As of June 30, 2019, the official U.S. unemployment rate resides at 3.7% which is very near the lowest in 50 years, as 21.5 million new jobs have been added in the last decade. This rate is well below the Federal Reserve’s longer run projected rate of 4.2% which has been repeatedly revised downward over the last four years from approximately 5.2%. This longer run rate is supposed to represent “full employment” in the economy. Yet there continue to be discouraged workers and businesses struggling to fill open positions. The hallmarks of full employment are typically inflation and wage growth, neither of which has occurred in great quantity thus far. So why has full employment been difficult to reach, and what data is the unemployment rate missing?
Hidden Slack in the Labor Market
As jobs have been added, the unemployment rate has also seen downward pressure from a decreasing supply of labor. There are key demographic trends contributing to this, such as retiring baby-boomers. A factor that is more difficult to explain is the change in labor force participation. The unemployment rate counts only people actively looking for work. Since the Great Recession that number has diminished significantly. This could be for a number of reasons, such as early retirees, people going back to school, participants choosing the “gig economy,” or people simply too discouraged to bother anymore. The labor force participation rate of 82.2% for prime-age workers (25-54 Years) is an improvement from post-recession lows but still trails the 83.3% from 2007 and the 84.4% in 2000. The modest change in percentage terms from 2000 to today represents 2.3 million people who would have been participating in the labor market. This exceeds the current positive gap of 1.6 million between job openings and people counted as unemployed.
An Incomplete Recovery
There have been headlines speculating the U.S. economy was at full employment since 2015 and reports of labor shortages for at least that long. For example, an industry survey indicated 74% of construction firms reported difficulty filling positions as far back as 2013, a number that still stands at 78% as of 2019. Nonetheless, median yearly wage growth for early post-recession years of 2010-2015 averaged a meager 2.2%, with low-wage occupations such as retail and hospitality faring the worst. Whatever labor shortages may have existed, they were not numerous or severe enough for businesses to increase wages at rates consistent with the overall expansion. The widely reported “skills gap” suggests workers lack the talents required to perform available positions regardless of wages being offered. There are indications this environment, along with a perceived decline in value of a college degree, has begun to shift behaviors. An Obama era Department of Labor focus on apprenticeships has seen participation in those programs increase 56% since 2013. Trade school revenues have increased 22% in that time, and recent industry surveys indicate an uptick in on-the-job training. With the benefit of minimum wage reforms, wage growth has finally started to trend up for the nation’s lowest earners. This is key for economic growth, as it’s this constituency that spends the greatest share of incremental income and ultimately drives consumer spending (the most critical component of domestic GDP at nearly 70%).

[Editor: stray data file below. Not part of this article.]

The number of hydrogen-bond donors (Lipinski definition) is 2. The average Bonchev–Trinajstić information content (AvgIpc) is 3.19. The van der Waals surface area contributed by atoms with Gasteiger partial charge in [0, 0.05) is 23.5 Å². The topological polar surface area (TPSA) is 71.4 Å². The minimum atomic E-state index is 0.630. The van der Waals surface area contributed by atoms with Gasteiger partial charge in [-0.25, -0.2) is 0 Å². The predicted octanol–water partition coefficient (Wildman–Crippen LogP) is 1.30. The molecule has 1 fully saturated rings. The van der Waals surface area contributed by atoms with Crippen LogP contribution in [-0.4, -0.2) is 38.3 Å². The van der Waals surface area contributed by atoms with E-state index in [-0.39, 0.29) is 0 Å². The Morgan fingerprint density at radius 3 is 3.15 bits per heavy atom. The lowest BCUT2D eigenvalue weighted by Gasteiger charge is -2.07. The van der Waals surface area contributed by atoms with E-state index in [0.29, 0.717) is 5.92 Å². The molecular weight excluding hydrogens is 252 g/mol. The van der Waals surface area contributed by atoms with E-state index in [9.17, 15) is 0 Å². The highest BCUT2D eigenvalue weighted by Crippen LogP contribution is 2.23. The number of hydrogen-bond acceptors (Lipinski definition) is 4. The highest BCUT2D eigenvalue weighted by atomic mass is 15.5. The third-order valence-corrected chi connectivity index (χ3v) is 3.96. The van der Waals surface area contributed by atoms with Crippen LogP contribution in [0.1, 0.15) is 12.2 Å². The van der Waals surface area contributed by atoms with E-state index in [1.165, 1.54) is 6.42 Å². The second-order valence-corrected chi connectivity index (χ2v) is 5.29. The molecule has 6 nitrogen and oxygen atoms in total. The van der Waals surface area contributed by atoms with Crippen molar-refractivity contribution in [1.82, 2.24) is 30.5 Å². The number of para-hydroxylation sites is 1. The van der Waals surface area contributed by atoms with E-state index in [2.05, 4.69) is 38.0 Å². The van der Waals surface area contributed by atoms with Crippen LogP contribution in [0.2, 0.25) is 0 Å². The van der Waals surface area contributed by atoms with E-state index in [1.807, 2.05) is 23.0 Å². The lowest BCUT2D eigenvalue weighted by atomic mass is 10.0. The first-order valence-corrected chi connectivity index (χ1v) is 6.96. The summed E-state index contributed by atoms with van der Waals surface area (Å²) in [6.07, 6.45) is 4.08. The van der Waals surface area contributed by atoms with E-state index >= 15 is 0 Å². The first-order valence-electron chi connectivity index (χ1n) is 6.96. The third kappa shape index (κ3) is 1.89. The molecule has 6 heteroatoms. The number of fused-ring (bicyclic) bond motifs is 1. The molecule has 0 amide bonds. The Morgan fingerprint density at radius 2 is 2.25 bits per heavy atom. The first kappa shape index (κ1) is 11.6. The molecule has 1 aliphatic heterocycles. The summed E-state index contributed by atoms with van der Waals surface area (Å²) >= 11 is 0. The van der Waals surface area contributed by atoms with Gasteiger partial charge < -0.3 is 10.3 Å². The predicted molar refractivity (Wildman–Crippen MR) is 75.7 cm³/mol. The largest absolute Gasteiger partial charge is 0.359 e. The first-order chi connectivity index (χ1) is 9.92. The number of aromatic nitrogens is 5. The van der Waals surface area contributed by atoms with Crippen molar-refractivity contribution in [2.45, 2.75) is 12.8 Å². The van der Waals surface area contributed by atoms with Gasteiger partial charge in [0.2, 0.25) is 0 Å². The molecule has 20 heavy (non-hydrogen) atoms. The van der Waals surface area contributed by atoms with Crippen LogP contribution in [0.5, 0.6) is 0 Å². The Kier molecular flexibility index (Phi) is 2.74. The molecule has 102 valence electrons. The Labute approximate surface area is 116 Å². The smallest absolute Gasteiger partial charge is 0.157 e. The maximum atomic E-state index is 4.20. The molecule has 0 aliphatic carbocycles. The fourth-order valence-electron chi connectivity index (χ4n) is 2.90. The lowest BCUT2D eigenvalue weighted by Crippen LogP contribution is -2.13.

While recently improved, both labor-force participation and wage growth remain below pre-recession levels. It will be necessary for the Fed to continue to re-evaluate what constitutes “full employment” in this environment. With a host of ongoing uncertainties acting as a headwind to hiring, year-to-date job creation has slowed from the pace observed in 2018. Stubbornly low inflation and the steady supply of discouraged workers also lend support to the idea of renewed Fed rate cuts in the near future, regardless of historically low unemployment.
Disclaimers: The data contained in this report is provided from Asset Consulting Group (ACG). This is not an offer to buy or sell securities. Past performance is not indicative of current or future performance and is not a guarantee. Although the information presented herein has been obtained from and is based upon sources ACG believes to be reliable, no representation or warranty, express or implied, is made as to the accuracy or completeness of that information. Certain information herein constitutes forward-looking statements, which can be identified by the use of terms such as “may”, “will”, “expect”, “anticipate”, “project”, “estimate”, or any variations thereof. As a result of various uncertainties and actual events, including those discussed herein, actual results or performance of a particular investment strategy may differ materially from those reflected or contemplated in such forward-looking statements. As a result, you should not rely on such forward-looking statements in making investment decisions. ACG has no duty to update or amend such forward-looking statements. Gryphon Financial Partners shall not in any way be liable for claims and make no expressed or implied representations or warranties as to their accuracy or completeness or for statements or errors contained in or omissions from them. This was created for informational purposes only. Gryphon Financial Partners, LLC is an Investment Adviser.